The Philadelphia chief justice who supervised the prosecution of a death penalty case now headed to the state’s high court is refusing to recuse himself.
The case concerns Terrance “Terry” Williams, who won a reprieve from his scheduled execution after his attorneys presented new evidence that they said had been suppressed at the trial. According to testimony before Judge M. Teresa Sarmina, who issued the stay, police and the prosecution coached a key witness at Williams’ trial to claim that robbery was the motive for the crime, rather than sex abuse, even though the witness informed the authorities that there was a “relationship” between Williams and the two men he killed. Williams’ statement that he was sexually assaulted by the men he killed was supported by some 26 child abuse and sexual assault experts.
Now the case is now being appealed to the Pennsylvania Supreme Court, where Chief Justice Ronald Castille sits. Castille oversaw Williams’ case when he served as Philadelphia district attorney and “wrote a note approving that his staff seek the death penalty against Terry,” according to one of Williams’ lawyers.
Castille reportedly has a history of refusing recusals in cases he oversaw as district attorney, even though his oversight of the prosecution makes it impossible for him to appear a neutral arbiter.
As The New York Times’ Lincoln Caplan writes:
With the decision not to recuse himself in this case, Mr. Castille has underscored his obtuseness about what basic fairness requires. He has diminished his position, the court he sits on and the rule of law in Pennsylvania. Even if the court upholds the trial court’s stay and order, as the merits dictate, its ruling will be badly tainted. And if it does not, the ruling will simply not be trustworthy.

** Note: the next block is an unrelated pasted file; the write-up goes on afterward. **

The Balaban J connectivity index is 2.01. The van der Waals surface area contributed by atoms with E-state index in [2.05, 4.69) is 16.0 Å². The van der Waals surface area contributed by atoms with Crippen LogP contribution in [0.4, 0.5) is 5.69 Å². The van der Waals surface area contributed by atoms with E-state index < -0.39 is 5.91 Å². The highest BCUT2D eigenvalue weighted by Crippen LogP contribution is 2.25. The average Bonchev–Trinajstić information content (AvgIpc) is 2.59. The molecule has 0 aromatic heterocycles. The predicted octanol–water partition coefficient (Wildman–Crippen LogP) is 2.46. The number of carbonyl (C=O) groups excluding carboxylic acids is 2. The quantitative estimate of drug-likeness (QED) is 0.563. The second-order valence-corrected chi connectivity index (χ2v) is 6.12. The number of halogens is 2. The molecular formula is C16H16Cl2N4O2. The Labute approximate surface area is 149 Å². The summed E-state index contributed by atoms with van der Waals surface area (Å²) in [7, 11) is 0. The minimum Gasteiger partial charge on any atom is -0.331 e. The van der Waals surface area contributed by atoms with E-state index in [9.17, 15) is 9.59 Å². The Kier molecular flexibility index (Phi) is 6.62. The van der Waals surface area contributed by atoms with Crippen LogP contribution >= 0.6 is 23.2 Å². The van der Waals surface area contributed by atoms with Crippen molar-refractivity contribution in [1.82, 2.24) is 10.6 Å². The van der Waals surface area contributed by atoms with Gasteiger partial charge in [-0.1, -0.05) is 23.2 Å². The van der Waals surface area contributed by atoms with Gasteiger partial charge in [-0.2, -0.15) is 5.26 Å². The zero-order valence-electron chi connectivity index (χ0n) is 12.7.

Williams would become the first person executed in Pennsylvania in 13 years, and the first in 50 years who had not already abandoned his appeals. His clemency petition was supported by 22 former prosecutors and judges, 34 law professors, 40 mental health professionals and more than 36 religious leaders. It was accompanied by a letter from 26 child advocates and sexual abuse experts who said the “evidence of abuse in this case is clear.” Even the widow of one of the victims submitted a letter asking that his life be spared.
The warrant for Williams’ execution expires Wednesday at midnight, after which Gov. Tom Corbett would have to sign a new death warrant.
The Pennsylvania Supreme Court rejected an emergency motion this afternoon to reinstate Williams’ execution before the warrant expired at midnight, sparing Williams from last-minute execution today. But the case is not over — the court still plans to hear arguments on the lower court ruling, and could issue a new warrant.